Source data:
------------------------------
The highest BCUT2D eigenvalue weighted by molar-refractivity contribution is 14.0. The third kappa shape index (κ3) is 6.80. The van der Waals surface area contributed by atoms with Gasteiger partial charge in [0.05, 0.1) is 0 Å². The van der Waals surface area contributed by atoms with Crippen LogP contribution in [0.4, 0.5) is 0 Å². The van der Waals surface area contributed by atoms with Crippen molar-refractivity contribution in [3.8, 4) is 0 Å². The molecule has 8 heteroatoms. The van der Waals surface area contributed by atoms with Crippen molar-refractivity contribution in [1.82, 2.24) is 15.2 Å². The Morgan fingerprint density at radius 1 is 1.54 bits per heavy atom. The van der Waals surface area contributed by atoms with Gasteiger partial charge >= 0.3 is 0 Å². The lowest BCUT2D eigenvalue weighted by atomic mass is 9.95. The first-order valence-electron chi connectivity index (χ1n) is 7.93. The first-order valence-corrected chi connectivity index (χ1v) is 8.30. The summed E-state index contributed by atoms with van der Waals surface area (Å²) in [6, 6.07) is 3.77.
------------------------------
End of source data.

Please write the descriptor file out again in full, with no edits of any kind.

The highest BCUT2D eigenvalue weighted by molar-refractivity contribution is 14.0. The third kappa shape index (κ3) is 6.80. The van der Waals surface area contributed by atoms with Gasteiger partial charge in [0.05, 0.1) is 0 Å². The van der Waals surface area contributed by atoms with Crippen LogP contribution in [0.4, 0.5) is 0 Å². The van der Waals surface area contributed by atoms with Crippen molar-refractivity contribution in [3.8, 4) is 0 Å². The molecule has 8 heteroatoms. The van der Waals surface area contributed by atoms with Crippen molar-refractivity contribution in [1.82, 2.24) is 15.2 Å². The Morgan fingerprint density at radius 1 is 1.54 bits per heavy atom. The van der Waals surface area contributed by atoms with Gasteiger partial charge >= 0.3 is 0 Å². The lowest BCUT2D eigenvalue weighted by atomic mass is 9.95. The first-order valence-electron chi connectivity index (χ1n) is 7.93. The first-order valence-corrected chi connectivity index (χ1v) is 8.30. The summed E-state index contributed by atoms with van der Waals surface area (Å²) in [6, 6.07) is 3.77.